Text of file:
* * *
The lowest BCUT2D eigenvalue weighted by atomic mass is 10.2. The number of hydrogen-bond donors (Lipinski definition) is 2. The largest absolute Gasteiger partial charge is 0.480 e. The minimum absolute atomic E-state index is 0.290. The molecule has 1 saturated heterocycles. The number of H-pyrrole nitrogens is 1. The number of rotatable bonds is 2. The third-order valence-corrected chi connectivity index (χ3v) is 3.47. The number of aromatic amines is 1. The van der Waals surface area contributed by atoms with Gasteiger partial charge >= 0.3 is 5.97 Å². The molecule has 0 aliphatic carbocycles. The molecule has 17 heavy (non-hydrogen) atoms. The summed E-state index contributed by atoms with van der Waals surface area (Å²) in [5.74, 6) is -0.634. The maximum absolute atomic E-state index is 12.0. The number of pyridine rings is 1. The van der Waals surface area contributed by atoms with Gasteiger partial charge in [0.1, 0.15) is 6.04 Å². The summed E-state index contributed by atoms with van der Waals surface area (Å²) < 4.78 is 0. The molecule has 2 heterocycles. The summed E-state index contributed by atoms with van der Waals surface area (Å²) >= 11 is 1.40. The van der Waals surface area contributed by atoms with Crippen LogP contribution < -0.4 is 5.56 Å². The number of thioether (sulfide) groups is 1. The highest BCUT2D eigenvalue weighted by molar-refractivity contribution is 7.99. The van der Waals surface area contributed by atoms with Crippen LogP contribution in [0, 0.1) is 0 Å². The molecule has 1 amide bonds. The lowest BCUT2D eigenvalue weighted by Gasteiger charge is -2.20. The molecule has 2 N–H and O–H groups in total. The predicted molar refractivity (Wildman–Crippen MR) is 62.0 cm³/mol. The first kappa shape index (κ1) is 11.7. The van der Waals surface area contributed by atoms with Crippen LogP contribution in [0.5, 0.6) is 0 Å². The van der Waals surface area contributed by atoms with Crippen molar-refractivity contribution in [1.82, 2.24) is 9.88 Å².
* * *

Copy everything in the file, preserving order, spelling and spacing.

The lowest BCUT2D eigenvalue weighted by atomic mass is 10.2. The number of hydrogen-bond donors (Lipinski definition) is 2. The largest absolute Gasteiger partial charge is 0.480 e. The minimum absolute atomic E-state index is 0.290. The molecule has 1 saturated heterocycles. The number of H-pyrrole nitrogens is 1. The number of rotatable bonds is 2. The third-order valence-corrected chi connectivity index (χ3v) is 3.47. The number of aromatic amines is 1. The van der Waals surface area contributed by atoms with Gasteiger partial charge >= 0.3 is 5.97 Å². The molecule has 0 aliphatic carbocycles. The molecule has 17 heavy (non-hydrogen) atoms. The summed E-state index contributed by atoms with van der Waals surface area (Å²) in [5.74, 6) is -0.634. The maximum absolute atomic E-state index is 12.0. The number of pyridine rings is 1. The van der Waals surface area contributed by atoms with Gasteiger partial charge in [0.1, 0.15) is 6.04 Å². The summed E-state index contributed by atoms with van der Waals surface area (Å²) < 4.78 is 0. The molecule has 2 heterocycles. The summed E-state index contributed by atoms with van der Waals surface area (Å²) >= 11 is 1.40. The van der Waals surface area contributed by atoms with Crippen LogP contribution < -0.4 is 5.56 Å². The number of thioether (sulfide) groups is 1. The highest BCUT2D eigenvalue weighted by molar-refractivity contribution is 7.99. The van der Waals surface area contributed by atoms with Crippen LogP contribution in [0, 0.1) is 0 Å². The molecule has 1 amide bonds. The lowest BCUT2D eigenvalue weighted by Gasteiger charge is -2.20. The molecule has 2 N–H and O–H groups in total. The predicted molar refractivity (Wildman–Crippen MR) is 62.0 cm³/mol. The first kappa shape index (κ1) is 11.7. The van der Waals surface area contributed by atoms with Crippen LogP contribution in [0.5, 0.6) is 0 Å². The van der Waals surface area contributed by atoms with Crippen molar-refractivity contribution in [1.82, 2.24) is 9.88 Å².